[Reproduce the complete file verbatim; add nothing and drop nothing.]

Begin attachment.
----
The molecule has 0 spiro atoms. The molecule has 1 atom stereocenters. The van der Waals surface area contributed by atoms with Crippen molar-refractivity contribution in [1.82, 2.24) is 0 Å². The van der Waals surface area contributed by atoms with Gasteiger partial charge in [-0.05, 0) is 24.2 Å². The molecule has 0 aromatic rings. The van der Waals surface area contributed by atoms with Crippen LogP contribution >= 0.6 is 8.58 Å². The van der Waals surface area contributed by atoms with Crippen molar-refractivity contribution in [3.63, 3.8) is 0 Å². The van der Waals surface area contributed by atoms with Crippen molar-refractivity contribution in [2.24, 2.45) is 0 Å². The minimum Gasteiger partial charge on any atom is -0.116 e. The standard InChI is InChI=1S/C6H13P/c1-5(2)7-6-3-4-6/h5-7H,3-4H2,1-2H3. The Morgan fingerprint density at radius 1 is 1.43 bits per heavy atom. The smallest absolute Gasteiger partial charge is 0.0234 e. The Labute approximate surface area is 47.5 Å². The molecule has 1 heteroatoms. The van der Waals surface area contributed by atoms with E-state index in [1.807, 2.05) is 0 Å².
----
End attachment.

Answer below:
The molecule has 0 spiro atoms. The molecule has 1 atom stereocenters. The van der Waals surface area contributed by atoms with Crippen molar-refractivity contribution in [1.82, 2.24) is 0 Å². The van der Waals surface area contributed by atoms with Gasteiger partial charge in [-0.05, 0) is 24.2 Å². The molecule has 0 aromatic rings. The van der Waals surface area contributed by atoms with Crippen LogP contribution >= 0.6 is 8.58 Å². The van der Waals surface area contributed by atoms with Crippen molar-refractivity contribution in [3.63, 3.8) is 0 Å². The van der Waals surface area contributed by atoms with Crippen molar-refractivity contribution in [2.24, 2.45) is 0 Å². The minimum Gasteiger partial charge on any atom is -0.116 e. The standard InChI is InChI=1S/C6H13P/c1-5(2)7-6-3-4-6/h5-7H,3-4H2,1-2H3. The Morgan fingerprint density at radius 1 is 1.43 bits per heavy atom. The smallest absolute Gasteiger partial charge is 0.0234 e. The Labute approximate surface area is 47.5 Å². The molecule has 1 heteroatoms. The van der Waals surface area contributed by atoms with E-state index in [1.807, 2.05) is 0 Å².